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Post by Chicago Astronomer Joe on May 9, 2005 22:50:18 GMT -6
Creation of Black Hole Detected Today
Astronomers photographed a cosmic event this morning which they believe is the birth of a black hole, SPACE.com has learned.
A faint visible-light flash moments after a high-energy gamma-ray burst likely heralds the merger of two dense neutron stars to create a relatively low-mass black hole, said Neil Gehrels of NASA's Goddard Space Flight Center. It is the first time an optical counterpart to a very short-duration gamma-ray burst has ever been detected.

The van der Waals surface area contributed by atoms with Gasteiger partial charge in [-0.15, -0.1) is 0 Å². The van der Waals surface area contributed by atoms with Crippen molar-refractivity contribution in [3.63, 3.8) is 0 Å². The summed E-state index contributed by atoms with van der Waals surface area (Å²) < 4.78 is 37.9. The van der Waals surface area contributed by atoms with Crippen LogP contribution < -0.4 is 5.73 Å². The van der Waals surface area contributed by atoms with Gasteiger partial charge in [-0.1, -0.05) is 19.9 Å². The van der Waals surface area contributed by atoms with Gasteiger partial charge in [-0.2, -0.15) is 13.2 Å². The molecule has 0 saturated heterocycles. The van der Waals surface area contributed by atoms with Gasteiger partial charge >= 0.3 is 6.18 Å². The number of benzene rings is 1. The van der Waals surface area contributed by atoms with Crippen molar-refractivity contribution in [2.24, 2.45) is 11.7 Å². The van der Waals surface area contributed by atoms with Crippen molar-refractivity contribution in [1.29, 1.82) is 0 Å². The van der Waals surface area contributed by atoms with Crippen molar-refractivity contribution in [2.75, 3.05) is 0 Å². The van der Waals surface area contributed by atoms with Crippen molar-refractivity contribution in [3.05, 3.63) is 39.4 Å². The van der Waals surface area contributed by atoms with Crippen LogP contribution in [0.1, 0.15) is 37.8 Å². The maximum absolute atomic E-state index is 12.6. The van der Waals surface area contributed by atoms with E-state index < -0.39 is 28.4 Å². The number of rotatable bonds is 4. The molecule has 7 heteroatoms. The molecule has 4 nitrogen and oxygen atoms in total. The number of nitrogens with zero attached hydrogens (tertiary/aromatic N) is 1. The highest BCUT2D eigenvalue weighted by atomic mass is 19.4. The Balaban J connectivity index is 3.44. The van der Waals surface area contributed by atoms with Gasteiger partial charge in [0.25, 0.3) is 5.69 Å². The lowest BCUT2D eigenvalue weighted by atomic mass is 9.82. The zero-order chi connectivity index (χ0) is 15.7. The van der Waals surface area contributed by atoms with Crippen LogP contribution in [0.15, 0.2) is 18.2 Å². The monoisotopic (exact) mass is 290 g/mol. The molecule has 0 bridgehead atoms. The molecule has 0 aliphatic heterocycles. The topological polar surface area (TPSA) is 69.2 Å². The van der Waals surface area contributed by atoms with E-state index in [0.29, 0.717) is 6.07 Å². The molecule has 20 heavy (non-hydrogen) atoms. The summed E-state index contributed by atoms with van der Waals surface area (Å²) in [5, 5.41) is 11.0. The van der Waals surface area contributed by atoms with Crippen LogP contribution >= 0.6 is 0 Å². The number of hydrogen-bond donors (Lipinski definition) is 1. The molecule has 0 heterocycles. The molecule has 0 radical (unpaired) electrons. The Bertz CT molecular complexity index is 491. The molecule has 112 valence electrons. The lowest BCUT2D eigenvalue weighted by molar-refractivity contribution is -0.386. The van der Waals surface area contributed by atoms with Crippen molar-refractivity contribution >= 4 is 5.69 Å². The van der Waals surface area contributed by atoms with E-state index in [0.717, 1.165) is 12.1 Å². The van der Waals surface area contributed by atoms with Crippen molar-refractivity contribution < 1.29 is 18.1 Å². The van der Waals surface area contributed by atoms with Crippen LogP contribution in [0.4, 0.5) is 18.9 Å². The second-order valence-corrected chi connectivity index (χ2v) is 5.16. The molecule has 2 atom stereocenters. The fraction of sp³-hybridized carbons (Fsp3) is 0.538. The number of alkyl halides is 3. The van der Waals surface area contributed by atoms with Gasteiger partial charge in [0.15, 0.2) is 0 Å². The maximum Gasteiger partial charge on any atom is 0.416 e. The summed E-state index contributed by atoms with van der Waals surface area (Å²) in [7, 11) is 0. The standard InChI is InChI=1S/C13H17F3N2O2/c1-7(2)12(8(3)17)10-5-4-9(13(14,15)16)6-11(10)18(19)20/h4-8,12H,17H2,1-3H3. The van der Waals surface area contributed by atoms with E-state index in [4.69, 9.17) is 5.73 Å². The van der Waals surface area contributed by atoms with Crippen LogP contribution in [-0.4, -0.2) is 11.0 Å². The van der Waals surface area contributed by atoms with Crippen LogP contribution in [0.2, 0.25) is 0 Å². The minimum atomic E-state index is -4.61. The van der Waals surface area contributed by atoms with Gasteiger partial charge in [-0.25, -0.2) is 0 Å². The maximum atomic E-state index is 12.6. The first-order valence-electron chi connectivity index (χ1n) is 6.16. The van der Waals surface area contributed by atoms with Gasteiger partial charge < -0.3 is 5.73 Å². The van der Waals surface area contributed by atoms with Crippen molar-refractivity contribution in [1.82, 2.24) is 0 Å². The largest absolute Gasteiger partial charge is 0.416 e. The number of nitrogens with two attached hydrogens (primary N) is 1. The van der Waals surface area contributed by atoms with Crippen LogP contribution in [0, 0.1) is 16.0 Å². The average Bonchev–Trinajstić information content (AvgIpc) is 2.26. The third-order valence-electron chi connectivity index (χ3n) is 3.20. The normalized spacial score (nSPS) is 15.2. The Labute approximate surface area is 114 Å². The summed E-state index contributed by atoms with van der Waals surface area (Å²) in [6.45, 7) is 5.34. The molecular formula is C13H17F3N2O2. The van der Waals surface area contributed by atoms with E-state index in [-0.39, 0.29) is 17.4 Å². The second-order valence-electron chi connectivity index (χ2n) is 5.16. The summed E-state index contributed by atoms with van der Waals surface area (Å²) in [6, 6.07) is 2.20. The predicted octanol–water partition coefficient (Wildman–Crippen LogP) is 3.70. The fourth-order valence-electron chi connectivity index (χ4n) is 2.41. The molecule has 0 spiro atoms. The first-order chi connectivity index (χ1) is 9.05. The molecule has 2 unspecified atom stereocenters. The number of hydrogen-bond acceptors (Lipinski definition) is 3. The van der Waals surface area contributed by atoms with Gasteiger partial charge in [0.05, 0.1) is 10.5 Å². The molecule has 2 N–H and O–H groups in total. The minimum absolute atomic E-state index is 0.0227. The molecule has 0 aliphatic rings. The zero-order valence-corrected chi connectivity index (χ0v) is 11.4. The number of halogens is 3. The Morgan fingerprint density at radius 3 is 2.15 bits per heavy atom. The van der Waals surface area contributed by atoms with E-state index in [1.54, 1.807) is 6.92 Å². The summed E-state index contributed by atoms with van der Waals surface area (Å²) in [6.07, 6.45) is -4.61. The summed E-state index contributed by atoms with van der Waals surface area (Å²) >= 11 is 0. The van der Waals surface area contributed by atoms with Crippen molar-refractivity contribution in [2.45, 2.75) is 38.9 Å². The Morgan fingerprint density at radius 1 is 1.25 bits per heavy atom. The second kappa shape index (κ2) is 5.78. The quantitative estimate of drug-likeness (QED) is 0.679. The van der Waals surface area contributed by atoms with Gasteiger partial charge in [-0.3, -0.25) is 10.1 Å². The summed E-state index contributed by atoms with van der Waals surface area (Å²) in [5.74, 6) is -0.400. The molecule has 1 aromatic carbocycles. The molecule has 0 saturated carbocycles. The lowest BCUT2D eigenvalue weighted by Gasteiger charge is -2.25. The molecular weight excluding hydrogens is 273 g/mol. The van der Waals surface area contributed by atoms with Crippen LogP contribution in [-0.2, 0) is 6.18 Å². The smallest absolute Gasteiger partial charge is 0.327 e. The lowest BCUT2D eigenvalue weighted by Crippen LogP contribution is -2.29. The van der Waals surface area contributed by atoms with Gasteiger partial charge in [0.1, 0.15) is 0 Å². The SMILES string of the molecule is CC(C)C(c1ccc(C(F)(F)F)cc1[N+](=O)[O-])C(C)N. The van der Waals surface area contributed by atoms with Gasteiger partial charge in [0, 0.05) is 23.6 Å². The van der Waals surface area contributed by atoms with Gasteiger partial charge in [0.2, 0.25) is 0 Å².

Gamma rays are the most energetic form of radiation on the electromagnetic spectrum, which also includes X-rays, light and radio waves.
The merger occurred 2.2 billion light-years away, so it actually took place 2.2 billion years ago and the light just reached Earth this morning.
The first gamma-ray burst was detected by accident in 1967. It was found by U.S. satellites deployed to monitor possible violations of the nuclear test ban treaty. Researchers now know that one erupts roughly every day somewhere in the cosmos. Most originate many billions of light years away.